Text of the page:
Recent years have seen a huge number of Hollywood studios opt for sequels and franchises over original films. It's always been a safe model to follow: make a billions dollars once, make it again. But with two cinematic universes blooming and countless reboots on the horizon it's starting to feel like summer theaters will be all but void of new characters for some time to come.
There is one piece to the studios puzzle that doesn't seem to fit. They are hiring independent, and sometimes remarkably new, directors to carry their money to the bank. Typically studios have stuck with high-profile and accomplished directors that they know can deliver the product their looking for on these massive projects. So, why risk a $100+ million investment on a director who hasn't been given the time to prove their talents?
The obvious answer would be money. It would be much cheaper to hire Colin Trevorrow to direct Jurassic World than it would to bring Spielberg back to the franchise he started over 20 years prior. Trevorrow had only one feature-length narrative film under his belt before he was offered the chance to reboot one of the biggest franchises in popular culture. His first film was the critically lauded time-travel comedy Safety Not Guaranteed and his move to blockbusters took him from a budget of $750,000 to $150 million. Jurassic World was a success and now Trevorrow is on to another massively beloved franchise by directing Star Wars: Episode IX as well as writing and producing the Jurassic World sequel. Expect to see plenty of him in the future.
It's not just Trevorrow, though. Rian Johnson will be tackling the next Star Wars film, picking it up where J.J. Abrams left off. Johnson has a slightly longer list of credits with three well-received films: the neo-noir Brick, the comedy The Brothers Bloom, and the sci-fi thriller Looper. All of which are worth a watch (particularly Brick and Looper), but with a combined budget of around $50 million it will still be quite a jump to Star Wars whose last film's budget was reportedly $245 million. Gareth Edwards went from the impressive $500,000 film Monsters to the $160 million 2014 film Godzilla. He will also be directing the first Star Wars spin-off Rogue One premiering at the end of this year.
While money must have been a big factor in the decision to hire an indie director, it couldn't have been the only factor. If the movie fails the studio would lose a lot more than they saved. There must be a more positive aspect to it. It would seem that the studios have listened to some critics and decided to risk their investments in hopes of upping their Tomatometer scores through the use of talented up-and-comers. Who knew that better crafted stories could immerse the audience more fully and lead to more ticket sales? Could this risk they're taking on directors lead to more risks on original films over franchises? I wouldn't get too carried away, but we can dream.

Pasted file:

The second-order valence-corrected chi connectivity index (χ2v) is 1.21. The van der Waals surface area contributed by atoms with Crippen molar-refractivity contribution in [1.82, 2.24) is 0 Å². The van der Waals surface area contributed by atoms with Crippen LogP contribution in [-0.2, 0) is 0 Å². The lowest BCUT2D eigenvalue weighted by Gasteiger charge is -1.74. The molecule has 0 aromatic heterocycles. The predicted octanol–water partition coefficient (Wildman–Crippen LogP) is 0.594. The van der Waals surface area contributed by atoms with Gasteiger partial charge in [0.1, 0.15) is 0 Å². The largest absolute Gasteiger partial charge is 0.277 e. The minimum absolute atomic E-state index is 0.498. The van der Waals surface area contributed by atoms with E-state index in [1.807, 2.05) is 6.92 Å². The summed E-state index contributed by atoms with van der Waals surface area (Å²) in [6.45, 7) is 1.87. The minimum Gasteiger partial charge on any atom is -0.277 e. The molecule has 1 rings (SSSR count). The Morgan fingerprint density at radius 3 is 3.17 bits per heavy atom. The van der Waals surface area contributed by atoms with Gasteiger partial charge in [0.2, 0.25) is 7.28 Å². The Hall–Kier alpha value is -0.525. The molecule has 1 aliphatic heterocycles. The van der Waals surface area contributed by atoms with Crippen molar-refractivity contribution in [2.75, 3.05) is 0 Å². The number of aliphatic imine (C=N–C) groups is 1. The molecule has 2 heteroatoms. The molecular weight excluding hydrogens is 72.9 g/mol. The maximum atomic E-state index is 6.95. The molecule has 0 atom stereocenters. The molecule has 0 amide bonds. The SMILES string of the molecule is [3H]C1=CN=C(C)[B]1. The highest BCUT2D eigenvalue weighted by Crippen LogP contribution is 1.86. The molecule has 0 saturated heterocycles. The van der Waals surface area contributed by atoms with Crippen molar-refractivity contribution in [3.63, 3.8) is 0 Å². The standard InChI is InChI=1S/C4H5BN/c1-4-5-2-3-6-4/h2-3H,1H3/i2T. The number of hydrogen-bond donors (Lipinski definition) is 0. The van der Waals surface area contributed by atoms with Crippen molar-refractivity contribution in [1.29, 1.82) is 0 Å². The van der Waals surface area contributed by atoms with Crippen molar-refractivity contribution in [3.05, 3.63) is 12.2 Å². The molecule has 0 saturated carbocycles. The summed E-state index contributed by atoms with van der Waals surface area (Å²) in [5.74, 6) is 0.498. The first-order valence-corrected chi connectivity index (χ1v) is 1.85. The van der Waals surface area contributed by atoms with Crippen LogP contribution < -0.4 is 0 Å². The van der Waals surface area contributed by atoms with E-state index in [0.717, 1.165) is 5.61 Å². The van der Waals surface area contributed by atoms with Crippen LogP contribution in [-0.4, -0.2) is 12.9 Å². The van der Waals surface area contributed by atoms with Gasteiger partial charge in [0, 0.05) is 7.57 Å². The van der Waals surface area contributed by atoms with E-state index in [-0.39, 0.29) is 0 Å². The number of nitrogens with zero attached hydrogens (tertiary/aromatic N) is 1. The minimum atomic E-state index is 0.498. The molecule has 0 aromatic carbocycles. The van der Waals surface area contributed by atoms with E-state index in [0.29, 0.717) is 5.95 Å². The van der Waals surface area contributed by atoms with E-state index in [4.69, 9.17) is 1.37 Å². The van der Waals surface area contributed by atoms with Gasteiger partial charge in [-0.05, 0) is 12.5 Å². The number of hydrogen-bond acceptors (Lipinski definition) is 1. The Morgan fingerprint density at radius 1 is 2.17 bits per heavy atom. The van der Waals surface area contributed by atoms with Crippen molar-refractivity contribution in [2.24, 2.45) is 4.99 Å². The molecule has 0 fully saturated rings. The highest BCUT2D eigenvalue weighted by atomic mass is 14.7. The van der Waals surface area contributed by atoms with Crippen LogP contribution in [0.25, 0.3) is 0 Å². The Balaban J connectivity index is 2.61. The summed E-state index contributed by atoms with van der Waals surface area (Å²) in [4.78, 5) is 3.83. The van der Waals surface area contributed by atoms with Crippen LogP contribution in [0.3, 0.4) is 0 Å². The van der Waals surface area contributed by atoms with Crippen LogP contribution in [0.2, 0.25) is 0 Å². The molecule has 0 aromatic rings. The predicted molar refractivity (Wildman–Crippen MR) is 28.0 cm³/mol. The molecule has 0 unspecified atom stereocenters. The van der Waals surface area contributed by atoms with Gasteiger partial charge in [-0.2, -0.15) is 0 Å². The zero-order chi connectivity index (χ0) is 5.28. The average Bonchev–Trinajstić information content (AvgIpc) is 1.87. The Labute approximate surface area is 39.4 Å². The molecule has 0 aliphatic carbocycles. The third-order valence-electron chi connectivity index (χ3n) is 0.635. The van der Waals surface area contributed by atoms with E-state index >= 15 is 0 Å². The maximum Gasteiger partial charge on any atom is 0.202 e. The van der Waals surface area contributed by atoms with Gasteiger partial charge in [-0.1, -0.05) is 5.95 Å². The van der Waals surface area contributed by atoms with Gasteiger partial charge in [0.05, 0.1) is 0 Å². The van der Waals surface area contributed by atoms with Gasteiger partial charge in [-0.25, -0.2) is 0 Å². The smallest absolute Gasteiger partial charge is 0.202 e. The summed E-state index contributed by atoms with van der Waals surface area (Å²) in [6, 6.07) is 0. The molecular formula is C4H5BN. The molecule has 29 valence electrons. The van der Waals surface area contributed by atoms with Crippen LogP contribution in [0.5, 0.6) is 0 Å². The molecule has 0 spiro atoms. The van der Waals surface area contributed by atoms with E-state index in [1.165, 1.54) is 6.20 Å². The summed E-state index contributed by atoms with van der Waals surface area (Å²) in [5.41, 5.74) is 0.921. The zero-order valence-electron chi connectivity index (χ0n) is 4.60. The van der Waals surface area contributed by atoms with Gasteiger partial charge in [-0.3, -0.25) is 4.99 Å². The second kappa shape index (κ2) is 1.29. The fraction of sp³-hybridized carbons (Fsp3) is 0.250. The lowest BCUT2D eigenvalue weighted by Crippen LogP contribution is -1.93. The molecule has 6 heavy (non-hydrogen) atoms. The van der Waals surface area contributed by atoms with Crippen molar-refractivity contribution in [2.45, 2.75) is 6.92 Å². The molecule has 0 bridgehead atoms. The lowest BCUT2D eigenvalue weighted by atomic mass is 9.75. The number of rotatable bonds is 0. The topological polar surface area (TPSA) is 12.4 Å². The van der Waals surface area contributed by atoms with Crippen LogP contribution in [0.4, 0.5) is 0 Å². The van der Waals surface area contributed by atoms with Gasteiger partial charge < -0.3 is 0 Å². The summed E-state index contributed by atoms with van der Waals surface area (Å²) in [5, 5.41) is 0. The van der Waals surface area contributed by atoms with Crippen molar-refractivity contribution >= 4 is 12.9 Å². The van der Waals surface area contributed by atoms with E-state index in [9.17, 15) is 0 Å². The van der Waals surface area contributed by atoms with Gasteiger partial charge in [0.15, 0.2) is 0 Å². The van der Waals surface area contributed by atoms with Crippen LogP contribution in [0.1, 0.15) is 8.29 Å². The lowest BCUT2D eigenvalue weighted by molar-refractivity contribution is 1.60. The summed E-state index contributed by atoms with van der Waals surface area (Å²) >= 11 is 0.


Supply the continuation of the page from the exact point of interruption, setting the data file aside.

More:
While I'm all for upping the quality of summer blockbusters, and I do enjoy a good amount of them, I'm not entirely convinced it's for the best. Indie directors getting the chance to helm these types of huge movies is great and very promising for budding filmmakers, but are we losing some exceptional and creative minds to the studio's machine? Working on a blockbuster film like Jurassic World or Star Wars is not an easy task. It could take months or years of work and with countless producers and a ton of money to make back for the studio it doesn't exactly leave you with excess creative wiggle room. Joss Whedon recently quit working on Marvel films after writing and directing the first two massively successful Avengers films citing a need to get back to creating universes rather than working in them. It's unfortunate to think we might be missing out on the creative potential of these young directors in exchange for a few decent remakes and reboots.
I admit it's not cause for all out despair and you can't blame anyone for taking the opportunity to helm a film in a franchise that is surely dear to their heart. I just hope they give themselves time to go back to their small budget, innovative roots and give us more of the original storytelling they've proven they're capable of. At least one of these directors is getting a head start. Trevorrow's $10 million drama The Book of Henry is set to be released this year.
Independent film is in a better place than ever with a plethora of distribution options on the web and an enormous expanse of talent at it's disposal. No amount of Hollywood poaching could halt the creativity and skill that independent cinema has and always will have. It's an amazing time to be an indie filmmaker, let's just hope more will use it as a way to bring us new stories and not just as a springboard to the big leagues.